Seeking a brighter future in megacity Manila, Oscar Ramirez and his family flee their impoverished life in the rice fields of the northern Philippines. But the sweltering capital's bustling...
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Filipino crime thriller inspired by a real-life scandal in which prison inmates are temporarily released from prison to work as contract killers on behalf of politicians and high ranking military officials.
Ben is an art college student in London, whose imagination runs wild as he works the late-night shift at the local supermarket. What do he and his colleagues do to pass the long, endless hours of the night?
In London, the radiologist Gina McVey organizes a surprise birthday party to her father John McVey with her boyfriend Stefan Chambers, her brother Daniel McVey and his girlfriend Kate ... See full summary »
Based on the extraordinary true story of Operation Anthropoid, the WWII mission to assassinate SS General Reinhard Heydrich, the main architect behind the Final Solution and the Reich's third in command after Hitler and Himmler.
Seeking a brighter future in megacity Manila, Oscar Ramirez and his family flee their impoverished life in the rice fields of the northern Philippines. But the sweltering capital's bustling intensity quickly overwhelms them, and they fall prey to the rampant manipulations of its hardened locals. Oscar Ramirez catches a lucky break when he's offered steady work for an armored truck company and gregarious senior officer Ong takes him under his wing. Soon, though, the reality of his work's mortality rate and the murky motives of his new partner force Oscar to confront the perils he faces in his new job and life. The movie portrays how far a man can go for his family.
Metro Manila returned to 12 UK cinemas on 28th November 2013 for a one off screening to raise money for the victims of typhoon Haiyan/Yolanda that had hit the Philippines and killed close to 6000 people. 12 screens were donated by VUE cinemas and raised a total of £3540 for the DEC charity. Its British director, Sean Ellis said: "The people of the Philippines were tremendously supportive during the making of Metro Manila, and it's only right that we should now use the film to raise money to help the victims of this terrible disaster." See more »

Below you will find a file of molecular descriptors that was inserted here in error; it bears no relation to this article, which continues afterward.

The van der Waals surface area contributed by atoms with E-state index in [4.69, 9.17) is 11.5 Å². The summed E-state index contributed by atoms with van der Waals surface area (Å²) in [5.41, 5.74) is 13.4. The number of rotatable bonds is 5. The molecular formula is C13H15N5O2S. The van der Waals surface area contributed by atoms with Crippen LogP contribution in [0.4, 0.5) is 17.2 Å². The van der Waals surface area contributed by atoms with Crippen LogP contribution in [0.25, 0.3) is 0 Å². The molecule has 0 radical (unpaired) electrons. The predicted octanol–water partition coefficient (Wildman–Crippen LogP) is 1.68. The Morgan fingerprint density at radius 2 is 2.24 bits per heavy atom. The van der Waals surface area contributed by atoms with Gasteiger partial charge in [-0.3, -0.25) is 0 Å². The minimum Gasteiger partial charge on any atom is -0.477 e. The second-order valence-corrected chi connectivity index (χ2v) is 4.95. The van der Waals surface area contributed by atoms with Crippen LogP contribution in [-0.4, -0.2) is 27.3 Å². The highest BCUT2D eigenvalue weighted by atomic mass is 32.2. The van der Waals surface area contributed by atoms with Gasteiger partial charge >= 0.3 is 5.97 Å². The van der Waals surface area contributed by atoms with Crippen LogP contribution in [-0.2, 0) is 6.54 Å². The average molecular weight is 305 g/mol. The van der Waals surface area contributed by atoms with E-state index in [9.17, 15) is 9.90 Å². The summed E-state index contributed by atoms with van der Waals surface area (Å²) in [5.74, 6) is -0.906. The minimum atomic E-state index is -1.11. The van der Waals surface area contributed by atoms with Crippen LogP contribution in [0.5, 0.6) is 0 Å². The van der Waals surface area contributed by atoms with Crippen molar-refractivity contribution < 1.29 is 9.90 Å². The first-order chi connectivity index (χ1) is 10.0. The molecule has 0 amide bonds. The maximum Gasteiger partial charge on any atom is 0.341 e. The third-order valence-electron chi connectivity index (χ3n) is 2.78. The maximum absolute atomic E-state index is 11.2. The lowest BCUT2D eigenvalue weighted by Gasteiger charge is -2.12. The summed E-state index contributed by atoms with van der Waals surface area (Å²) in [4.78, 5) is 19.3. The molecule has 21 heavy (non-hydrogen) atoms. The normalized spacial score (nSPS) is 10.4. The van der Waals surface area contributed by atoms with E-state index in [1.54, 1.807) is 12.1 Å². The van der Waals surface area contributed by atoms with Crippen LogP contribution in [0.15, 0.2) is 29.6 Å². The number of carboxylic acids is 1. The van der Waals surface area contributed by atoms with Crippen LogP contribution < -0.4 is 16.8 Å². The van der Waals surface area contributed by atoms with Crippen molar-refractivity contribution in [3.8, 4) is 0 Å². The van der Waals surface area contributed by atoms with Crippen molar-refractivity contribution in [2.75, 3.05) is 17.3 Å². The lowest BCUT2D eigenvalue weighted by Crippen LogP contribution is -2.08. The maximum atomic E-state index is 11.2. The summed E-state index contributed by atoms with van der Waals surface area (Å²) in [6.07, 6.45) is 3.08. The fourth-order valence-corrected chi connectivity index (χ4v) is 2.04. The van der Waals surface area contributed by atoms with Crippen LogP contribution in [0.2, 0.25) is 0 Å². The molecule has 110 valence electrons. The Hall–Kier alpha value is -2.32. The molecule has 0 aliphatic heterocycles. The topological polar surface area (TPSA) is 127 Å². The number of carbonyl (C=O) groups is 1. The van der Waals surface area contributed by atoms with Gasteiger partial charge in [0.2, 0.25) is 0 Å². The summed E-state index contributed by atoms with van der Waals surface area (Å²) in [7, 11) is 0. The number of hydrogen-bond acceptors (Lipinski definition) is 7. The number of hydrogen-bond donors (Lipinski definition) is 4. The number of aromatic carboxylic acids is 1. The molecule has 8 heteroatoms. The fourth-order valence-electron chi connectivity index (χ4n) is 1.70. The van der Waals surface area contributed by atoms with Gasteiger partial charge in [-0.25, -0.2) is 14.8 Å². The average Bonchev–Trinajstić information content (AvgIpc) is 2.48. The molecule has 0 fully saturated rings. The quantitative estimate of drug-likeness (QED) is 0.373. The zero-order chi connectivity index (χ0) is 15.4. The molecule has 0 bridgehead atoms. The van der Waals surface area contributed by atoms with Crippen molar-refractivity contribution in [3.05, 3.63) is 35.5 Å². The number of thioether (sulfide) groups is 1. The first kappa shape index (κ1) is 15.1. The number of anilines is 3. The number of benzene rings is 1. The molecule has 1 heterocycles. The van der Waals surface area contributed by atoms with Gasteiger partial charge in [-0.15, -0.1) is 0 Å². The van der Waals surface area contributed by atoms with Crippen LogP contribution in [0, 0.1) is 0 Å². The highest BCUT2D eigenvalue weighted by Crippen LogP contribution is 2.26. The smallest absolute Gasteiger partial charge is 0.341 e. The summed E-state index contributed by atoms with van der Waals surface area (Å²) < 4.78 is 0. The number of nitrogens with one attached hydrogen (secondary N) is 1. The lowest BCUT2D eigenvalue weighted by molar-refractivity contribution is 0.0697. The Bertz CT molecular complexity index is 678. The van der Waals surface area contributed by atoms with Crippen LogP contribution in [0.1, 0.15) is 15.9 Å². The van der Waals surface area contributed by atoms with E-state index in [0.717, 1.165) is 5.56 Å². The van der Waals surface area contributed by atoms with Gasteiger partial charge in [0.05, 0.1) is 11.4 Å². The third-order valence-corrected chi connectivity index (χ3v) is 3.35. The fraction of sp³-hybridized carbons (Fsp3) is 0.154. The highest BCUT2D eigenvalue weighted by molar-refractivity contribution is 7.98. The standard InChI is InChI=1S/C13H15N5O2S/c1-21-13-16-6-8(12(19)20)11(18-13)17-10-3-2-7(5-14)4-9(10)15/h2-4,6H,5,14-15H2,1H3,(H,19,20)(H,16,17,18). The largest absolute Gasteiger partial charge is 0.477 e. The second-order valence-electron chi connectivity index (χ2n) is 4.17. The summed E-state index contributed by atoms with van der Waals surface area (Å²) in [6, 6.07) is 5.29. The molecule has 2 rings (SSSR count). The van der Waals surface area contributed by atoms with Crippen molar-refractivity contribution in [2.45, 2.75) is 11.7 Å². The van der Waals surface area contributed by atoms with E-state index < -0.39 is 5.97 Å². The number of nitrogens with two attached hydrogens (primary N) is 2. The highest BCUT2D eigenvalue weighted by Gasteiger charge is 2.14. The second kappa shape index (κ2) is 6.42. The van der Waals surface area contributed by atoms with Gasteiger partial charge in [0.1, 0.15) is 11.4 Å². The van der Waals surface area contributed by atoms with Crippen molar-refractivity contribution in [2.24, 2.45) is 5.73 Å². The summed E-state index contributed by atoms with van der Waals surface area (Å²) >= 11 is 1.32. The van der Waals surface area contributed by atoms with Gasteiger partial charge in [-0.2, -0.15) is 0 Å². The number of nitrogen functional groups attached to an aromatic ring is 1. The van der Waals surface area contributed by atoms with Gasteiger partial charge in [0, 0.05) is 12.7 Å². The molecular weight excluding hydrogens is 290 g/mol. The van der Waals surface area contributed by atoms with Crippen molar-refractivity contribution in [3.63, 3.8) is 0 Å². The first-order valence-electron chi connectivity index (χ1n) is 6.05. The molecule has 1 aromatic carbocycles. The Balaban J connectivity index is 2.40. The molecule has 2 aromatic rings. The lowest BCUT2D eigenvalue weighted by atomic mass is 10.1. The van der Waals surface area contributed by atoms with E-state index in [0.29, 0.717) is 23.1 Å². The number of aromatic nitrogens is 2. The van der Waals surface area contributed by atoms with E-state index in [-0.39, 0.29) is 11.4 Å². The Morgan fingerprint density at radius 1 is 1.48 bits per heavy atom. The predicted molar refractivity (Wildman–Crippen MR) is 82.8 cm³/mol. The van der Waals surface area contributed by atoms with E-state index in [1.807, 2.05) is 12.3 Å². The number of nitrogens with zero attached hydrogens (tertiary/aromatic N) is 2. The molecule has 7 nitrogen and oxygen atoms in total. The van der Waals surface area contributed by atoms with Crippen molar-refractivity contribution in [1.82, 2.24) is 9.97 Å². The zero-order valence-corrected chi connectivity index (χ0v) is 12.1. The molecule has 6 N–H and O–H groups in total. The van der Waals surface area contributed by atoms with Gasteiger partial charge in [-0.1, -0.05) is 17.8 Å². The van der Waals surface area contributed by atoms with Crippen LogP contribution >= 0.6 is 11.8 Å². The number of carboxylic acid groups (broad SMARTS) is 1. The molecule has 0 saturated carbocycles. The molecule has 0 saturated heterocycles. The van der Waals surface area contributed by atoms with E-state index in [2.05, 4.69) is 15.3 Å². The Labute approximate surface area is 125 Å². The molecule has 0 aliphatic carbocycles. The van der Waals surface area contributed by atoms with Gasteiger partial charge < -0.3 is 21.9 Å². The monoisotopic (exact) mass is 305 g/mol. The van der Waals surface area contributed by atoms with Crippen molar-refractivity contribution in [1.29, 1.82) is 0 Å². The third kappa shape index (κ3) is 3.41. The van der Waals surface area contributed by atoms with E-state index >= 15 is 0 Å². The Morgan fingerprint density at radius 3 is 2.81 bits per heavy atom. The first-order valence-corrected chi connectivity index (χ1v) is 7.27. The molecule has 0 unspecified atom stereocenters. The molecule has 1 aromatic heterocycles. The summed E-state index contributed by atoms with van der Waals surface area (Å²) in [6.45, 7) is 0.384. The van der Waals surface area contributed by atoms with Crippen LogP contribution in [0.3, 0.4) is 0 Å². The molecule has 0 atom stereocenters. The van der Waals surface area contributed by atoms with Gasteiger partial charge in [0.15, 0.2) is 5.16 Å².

The license plate of Oscar and Ong's security truck keeps changing throughout the film. See more »
Metro Manila won the Audience award for best World Dramatic Competition film at Sundance 2013. This is UK writer/director Sean Ellis's third feature-length film. Set in the Philippines this is a story of a rural farmer, Oscar, who takes his wife and two children to Manila to find employment and a better life. The promises of gainful employment and opportunity however aren't as easily realized and their morals and faith are put to the test. In the Q&A Sean Ellis stated that this plot is a well-tread cliché in the Philippines but here it seems fresh, as is the setting of Manila where we are privy to its desperate slums and seedy underbelly.
Metro Manila is a combination of a family drama, heist movie and crime thriller. There isn't a lot of action but there is always the sense of inevitable violence and danger awaiting our protagonist.
Beyond writing and directing, Sean Ellis also handled the cinematography and operated the Steadicam. The film is shot beautifully with an over the shoulder documentary feel (thankfully not a shaky-cam) which brings you wholly into these characters lives and predicaments. We are constantly trapped in enclosed spaces with Oscar which provides not only intimacy, but complicity in his actions. Oscar Ramirez, played by Jake Macapagal, and his wife Mia, played by Althea Vega, both easily elicit our deepest sympathies. The performances (including our two leads) are lead mainly by native theater actors, the film is very cinematic but they bring a naturalistic presence and their talent on screen is apparent.
Oscar and his wife are devout and have tried honest labor farming. The only job she can find is in a seedy dancing bar and he is lucky to find a job transporting valuables in an armored vehicle which is considered one of the most dangerous jobs as the city is rife with criminals. Soon, he is asked to compromise his morals in the face of being able to provide for his family.
This film is a look at how the poor and disenfranchised are constantly exploited and taken advantage of as well as what greed and desperation can lead to. The sense of poverty and helplessness is palpable and is emotionally staggering. You will feel guilty for complaining about your job and any other first world problems you may have. This is a film that entertains, excites and lets you appreciate and reflect on your own situation.
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